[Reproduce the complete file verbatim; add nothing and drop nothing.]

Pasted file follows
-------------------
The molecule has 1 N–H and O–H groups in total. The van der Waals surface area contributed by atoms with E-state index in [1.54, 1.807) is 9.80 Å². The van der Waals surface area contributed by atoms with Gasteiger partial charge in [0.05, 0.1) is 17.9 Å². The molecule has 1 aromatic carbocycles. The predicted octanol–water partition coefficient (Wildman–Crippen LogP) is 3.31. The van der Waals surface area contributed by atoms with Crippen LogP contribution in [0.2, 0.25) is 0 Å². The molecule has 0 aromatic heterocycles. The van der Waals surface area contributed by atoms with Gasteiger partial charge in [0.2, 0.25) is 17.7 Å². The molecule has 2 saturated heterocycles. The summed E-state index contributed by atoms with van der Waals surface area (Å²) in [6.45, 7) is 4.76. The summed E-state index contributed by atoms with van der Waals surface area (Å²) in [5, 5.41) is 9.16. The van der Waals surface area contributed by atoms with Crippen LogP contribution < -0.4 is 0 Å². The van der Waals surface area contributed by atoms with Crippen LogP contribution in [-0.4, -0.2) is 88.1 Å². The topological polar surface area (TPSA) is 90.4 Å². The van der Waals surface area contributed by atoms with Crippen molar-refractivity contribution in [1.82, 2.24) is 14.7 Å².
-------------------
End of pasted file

The molecule has 1 N–H and O–H groups in total. The van der Waals surface area contributed by atoms with E-state index in [1.54, 1.807) is 9.80 Å². The van der Waals surface area contributed by atoms with Gasteiger partial charge in [0.05, 0.1) is 17.9 Å². The molecule has 1 aromatic carbocycles. The predicted octanol–water partition coefficient (Wildman–Crippen LogP) is 3.31. The van der Waals surface area contributed by atoms with Crippen LogP contribution in [0.2, 0.25) is 0 Å². The molecule has 0 aromatic heterocycles. The van der Waals surface area contributed by atoms with Gasteiger partial charge in [0.2, 0.25) is 17.7 Å². The molecule has 2 saturated heterocycles. The summed E-state index contributed by atoms with van der Waals surface area (Å²) in [6.45, 7) is 4.76. The summed E-state index contributed by atoms with van der Waals surface area (Å²) in [5, 5.41) is 9.16. The van der Waals surface area contributed by atoms with Crippen LogP contribution < -0.4 is 0 Å². The van der Waals surface area contributed by atoms with Crippen LogP contribution in [-0.4, -0.2) is 88.1 Å². The topological polar surface area (TPSA) is 90.4 Å². The van der Waals surface area contributed by atoms with Crippen molar-refractivity contribution in [1.82, 2.24) is 14.7 Å².